New Centennial coaches are old hands

August 28, 1994|By Katherine Dunn | Katherine Dunn,Sun Staff Writer

When Centennial's girls teams compete this fall, a couple of new, but familiar, faces will be in charge.

In volleyball, Mike Bossom, an Eagles assistant last season, moves to the head coaching job. Basketball coach Dave Greenberg, who transferred after 22 years at Mount Hebron, takes over the girls soccer program.

Both coaches take over programs that have been among the best in the state in recent years. The girls soccer team won state titles in 1991 and 1992. Last season, the Eagles reached the state semifinals in an 8-3-3 season that had them ranked No. 7 by The Baltimore Sun.

In volleyball last fall, the Eagles won a third straight Class 3A state title to complete a 22-1 season and earn the No. 2 ranking.

Bossom knows he has some big shoes to fill, replacing Bill Shook, who compiled a 174-25 record while leading the Eagles to four state championships in five years as well as seven Howard County titles. Shook left to take over the head coaching job at Mars Hill College, a Division II school in North Carolina.

"What made it a lot easier was that I was an assistant last year," said Bossom, who started practice on Aug. 15. "The girls know me, and I know the system. If I had come in not knowing what they've been through and not having worked with the club team, the girls would know more than I did. That keeps the transition smooth."

A 24-year-old who graduated from Towson State last spring, Bossom also worked with Shook coaching under-14 girls in the Columbia Volleyball Club. He said his coaching philosophy is similar to Shook's. Other than having a little more emphasis on offense, Bossom expects little change.

Bossom, who still is looking for a teaching job in secondary physical education, brought in his beach volleyball teammate Michael Branson to serve as assistant. Branson, from Denton, has worked with club teams as well as the North Caroline High School team.

Before Shook moved on, his long-term goal was to tie Catonsville's record seven state titles. Bossom said he hopes to guide the Eagles to that record.

"I think it's possible to keep doing what we've been doing. Bill worked hard with the 14s on the club teams, and I think that's what keeps our program strong. Seven state championships is a goal that I have set, but we have to work hard," he said.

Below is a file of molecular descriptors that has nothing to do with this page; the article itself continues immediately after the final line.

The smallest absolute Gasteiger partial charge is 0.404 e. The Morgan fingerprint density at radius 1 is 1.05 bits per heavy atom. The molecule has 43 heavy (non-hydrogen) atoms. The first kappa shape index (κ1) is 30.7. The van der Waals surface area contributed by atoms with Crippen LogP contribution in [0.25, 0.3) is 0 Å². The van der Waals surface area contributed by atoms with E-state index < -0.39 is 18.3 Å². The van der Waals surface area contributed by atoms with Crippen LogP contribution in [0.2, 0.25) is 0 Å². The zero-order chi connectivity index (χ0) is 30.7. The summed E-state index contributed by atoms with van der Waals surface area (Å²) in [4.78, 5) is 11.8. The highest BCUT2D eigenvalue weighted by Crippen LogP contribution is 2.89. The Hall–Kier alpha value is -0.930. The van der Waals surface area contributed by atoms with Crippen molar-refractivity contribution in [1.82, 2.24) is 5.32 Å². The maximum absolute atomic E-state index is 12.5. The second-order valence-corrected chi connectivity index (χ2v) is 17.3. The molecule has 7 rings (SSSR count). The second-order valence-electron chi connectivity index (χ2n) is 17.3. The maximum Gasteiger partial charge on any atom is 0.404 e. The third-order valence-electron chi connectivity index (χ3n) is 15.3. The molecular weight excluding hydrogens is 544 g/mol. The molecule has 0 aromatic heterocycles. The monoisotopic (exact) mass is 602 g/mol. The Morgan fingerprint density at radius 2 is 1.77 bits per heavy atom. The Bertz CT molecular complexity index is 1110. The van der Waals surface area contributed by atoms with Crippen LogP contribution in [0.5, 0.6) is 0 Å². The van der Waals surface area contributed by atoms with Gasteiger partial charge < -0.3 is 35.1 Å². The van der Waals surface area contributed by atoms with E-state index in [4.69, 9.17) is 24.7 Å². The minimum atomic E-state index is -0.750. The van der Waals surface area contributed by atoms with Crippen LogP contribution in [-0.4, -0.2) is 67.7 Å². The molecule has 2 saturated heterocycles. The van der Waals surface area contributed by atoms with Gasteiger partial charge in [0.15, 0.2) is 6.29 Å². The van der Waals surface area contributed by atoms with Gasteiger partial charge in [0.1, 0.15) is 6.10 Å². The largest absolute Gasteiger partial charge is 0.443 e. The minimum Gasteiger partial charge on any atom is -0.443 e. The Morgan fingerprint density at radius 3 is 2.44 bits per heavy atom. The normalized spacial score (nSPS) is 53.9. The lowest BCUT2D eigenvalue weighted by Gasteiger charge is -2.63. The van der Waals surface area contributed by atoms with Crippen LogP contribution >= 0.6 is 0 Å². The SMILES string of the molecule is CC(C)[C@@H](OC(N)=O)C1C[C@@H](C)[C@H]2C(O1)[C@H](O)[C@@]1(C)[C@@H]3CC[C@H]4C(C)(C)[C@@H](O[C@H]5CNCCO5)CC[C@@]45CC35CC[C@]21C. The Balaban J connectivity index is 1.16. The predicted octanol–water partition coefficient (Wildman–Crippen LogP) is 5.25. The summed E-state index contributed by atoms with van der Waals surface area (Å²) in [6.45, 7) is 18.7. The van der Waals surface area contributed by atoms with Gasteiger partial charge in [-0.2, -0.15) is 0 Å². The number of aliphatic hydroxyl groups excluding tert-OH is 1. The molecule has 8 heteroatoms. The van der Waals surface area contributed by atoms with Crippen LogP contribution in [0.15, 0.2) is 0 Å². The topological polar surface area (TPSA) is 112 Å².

On the soccer field, Greenberg is no stranger, although he is better known as a basketball coach. Last fall, he assisted Vikings coach Warren Michael, and Greenberg played the game in high school and for a year in college.

While Greenberg is officially the head coach, he said he plans to run the program as a co-coach with new assistant Kevin Flynn, 27.

A Wilde Lake graduate who also played at Johns Hopkins, Flynn teaches at the School of Contemporary Education in Laurel, a private school for emotionally handicapped and learning-disabled children.

Although this is his first high school coaching job, Flynn has served as an assistant for five years with the Columbia Chargers club team that has moved from under-14 to under-19.

"We get along real well," said Greenberg, whose team began practice Monday. "He really knows the game. He's an excellent coach and an excellent teacher. We agree philosophically that we really want to stress the fundamentals and the basic skills."

Greenberg said they complement each other well especially since Flynn played midfield and forward while Greenberg was a goalie.

"I know there's going to be high expectations," said Flynn, "but I think it'll be OK. I'm going to have to take the season one game at a time, because I've never been through a whole season with a high school team.

"We have to concentrate on being prepared. We have to gain experience each game -- I know I do. But I've been very pleased with the effort so far."

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